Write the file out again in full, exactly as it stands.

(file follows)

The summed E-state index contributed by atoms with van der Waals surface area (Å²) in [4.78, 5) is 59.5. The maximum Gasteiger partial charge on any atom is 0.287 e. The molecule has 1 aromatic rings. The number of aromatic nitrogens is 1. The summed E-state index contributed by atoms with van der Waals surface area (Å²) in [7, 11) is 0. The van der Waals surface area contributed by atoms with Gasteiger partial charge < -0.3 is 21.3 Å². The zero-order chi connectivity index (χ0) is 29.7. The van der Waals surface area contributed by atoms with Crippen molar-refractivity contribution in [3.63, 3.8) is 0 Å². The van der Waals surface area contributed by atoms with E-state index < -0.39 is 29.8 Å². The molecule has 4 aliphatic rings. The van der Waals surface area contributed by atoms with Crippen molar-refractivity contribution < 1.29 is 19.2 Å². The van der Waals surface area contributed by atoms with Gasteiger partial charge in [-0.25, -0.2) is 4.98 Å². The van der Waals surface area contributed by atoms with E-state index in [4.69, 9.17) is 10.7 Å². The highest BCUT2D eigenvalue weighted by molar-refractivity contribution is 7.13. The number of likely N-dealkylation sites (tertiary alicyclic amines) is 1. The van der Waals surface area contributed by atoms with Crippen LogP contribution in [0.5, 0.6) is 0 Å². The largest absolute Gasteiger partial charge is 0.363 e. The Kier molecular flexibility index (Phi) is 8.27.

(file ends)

The summed E-state index contributed by atoms with van der Waals surface area (Å²) in [4.78, 5) is 59.5. The maximum Gasteiger partial charge on any atom is 0.287 e. The molecule has 1 aromatic rings. The number of aromatic nitrogens is 1. The summed E-state index contributed by atoms with van der Waals surface area (Å²) in [7, 11) is 0. The van der Waals surface area contributed by atoms with Gasteiger partial charge < -0.3 is 21.3 Å². The zero-order chi connectivity index (χ0) is 29.7. The van der Waals surface area contributed by atoms with Crippen molar-refractivity contribution in [3.63, 3.8) is 0 Å². The van der Waals surface area contributed by atoms with E-state index < -0.39 is 29.8 Å². The molecule has 4 aliphatic rings. The van der Waals surface area contributed by atoms with Crippen molar-refractivity contribution < 1.29 is 19.2 Å². The van der Waals surface area contributed by atoms with Gasteiger partial charge in [-0.25, -0.2) is 4.98 Å². The van der Waals surface area contributed by atoms with E-state index in [4.69, 9.17) is 10.7 Å². The highest BCUT2D eigenvalue weighted by molar-refractivity contribution is 7.13. The number of likely N-dealkylation sites (tertiary alicyclic amines) is 1. The van der Waals surface area contributed by atoms with Crippen LogP contribution in [0.5, 0.6) is 0 Å². The largest absolute Gasteiger partial charge is 0.363 e. The Kier molecular flexibility index (Phi) is 8.27.